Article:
MSEJ March 2015 - Page 14

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Make it Consistent: Nothing says sloppy like a cover letter with different fonts (sizes and styles), spacing, and indentation. Even with the best resume and qualifications, a poorly formatted cover letter can land your application in the recycling bin. Make sure you produce a clean and consistent cover letter.

Avoiding Wasted Space:

By: Jamie Libby Boyle

While searching for a job, you’ve probably spent a fair amount of time on your resume — perfecting the language, format, and information to show the excellent employee you would be.

It’s tempting to feel “done” at that point, to believe that your resume will open the floodgates to interviews galore and infinite job offers. But hold on a second. You still have a cover letter to write.

Avoid the temptation to waste this space by drafting a general, form letter. A targeted cover letter can land you in the interview chair.

Follow these tips to get yourself in the door, in the chair, and in a position to negotiate a salary!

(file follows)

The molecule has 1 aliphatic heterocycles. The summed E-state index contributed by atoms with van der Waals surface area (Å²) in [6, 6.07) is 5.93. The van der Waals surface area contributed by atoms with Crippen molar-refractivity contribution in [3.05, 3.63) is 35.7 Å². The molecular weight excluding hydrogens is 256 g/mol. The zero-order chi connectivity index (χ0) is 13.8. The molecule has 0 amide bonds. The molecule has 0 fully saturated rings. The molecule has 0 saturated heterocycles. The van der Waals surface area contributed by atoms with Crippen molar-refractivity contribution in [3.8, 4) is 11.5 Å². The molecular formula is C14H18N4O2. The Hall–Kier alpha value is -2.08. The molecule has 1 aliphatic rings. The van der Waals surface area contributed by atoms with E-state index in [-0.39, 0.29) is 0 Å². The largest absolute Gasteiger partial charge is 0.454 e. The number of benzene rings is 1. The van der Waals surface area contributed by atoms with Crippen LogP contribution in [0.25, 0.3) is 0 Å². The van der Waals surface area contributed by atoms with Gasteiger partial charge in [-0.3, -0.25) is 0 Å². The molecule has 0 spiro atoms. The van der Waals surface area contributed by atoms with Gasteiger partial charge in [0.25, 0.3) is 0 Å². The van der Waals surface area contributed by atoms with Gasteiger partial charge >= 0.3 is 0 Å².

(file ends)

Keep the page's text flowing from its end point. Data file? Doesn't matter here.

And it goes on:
Make it Personal: The cover letter is a good place to show that you can

follow directions and find information. If the job call lists a contact person,

make sure to use their name. If it doesn’t, try to find the name of the HR rep or hiring manager. If you can’t determine the application recipient, then use “To Whom It May Concern.” Make sure to include the job title and requisition ID if available.

Make it Specific: Your resume provides a lot of information on the professional YOU. The cover letter tells a potential employer how to INTERPRET that information. Use the cover letter to explain how certain experiences or details in your resume make you an excellent candidate for their position. DO NOT JUST RESTATE YOUR RESUME in the cover letter. Use it to represent the most important aspects of you and your history to the employer.